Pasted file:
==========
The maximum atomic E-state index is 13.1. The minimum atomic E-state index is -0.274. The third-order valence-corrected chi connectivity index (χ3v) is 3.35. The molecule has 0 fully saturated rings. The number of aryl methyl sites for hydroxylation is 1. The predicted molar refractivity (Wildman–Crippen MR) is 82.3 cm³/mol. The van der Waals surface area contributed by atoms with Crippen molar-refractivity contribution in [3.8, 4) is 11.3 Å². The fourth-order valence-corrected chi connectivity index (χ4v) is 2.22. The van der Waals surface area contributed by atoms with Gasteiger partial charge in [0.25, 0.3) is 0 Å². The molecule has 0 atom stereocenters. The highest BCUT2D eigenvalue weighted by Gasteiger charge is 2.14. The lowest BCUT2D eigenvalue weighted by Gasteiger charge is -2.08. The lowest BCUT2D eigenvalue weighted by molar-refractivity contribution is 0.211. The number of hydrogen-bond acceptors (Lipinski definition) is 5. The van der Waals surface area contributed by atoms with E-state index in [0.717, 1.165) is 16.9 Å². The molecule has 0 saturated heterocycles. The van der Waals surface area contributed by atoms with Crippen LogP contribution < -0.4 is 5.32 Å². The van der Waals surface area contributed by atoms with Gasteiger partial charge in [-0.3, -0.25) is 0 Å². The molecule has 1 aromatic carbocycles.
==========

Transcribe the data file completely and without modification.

The maximum atomic E-state index is 13.1. The minimum atomic E-state index is -0.274. The third-order valence-corrected chi connectivity index (χ3v) is 3.35. The molecule has 0 fully saturated rings. The number of aryl methyl sites for hydroxylation is 1. The predicted molar refractivity (Wildman–Crippen MR) is 82.3 cm³/mol. The van der Waals surface area contributed by atoms with Crippen molar-refractivity contribution in [3.8, 4) is 11.3 Å². The fourth-order valence-corrected chi connectivity index (χ4v) is 2.22. The van der Waals surface area contributed by atoms with Gasteiger partial charge in [0.25, 0.3) is 0 Å². The molecule has 0 atom stereocenters. The highest BCUT2D eigenvalue weighted by Gasteiger charge is 2.14. The lowest BCUT2D eigenvalue weighted by Gasteiger charge is -2.08. The lowest BCUT2D eigenvalue weighted by molar-refractivity contribution is 0.211. The number of hydrogen-bond acceptors (Lipinski definition) is 5. The van der Waals surface area contributed by atoms with E-state index in [0.717, 1.165) is 16.9 Å². The molecule has 0 saturated heterocycles. The van der Waals surface area contributed by atoms with Crippen LogP contribution < -0.4 is 5.32 Å². The van der Waals surface area contributed by atoms with Gasteiger partial charge in [-0.3, -0.25) is 0 Å². The molecule has 1 aromatic carbocycles.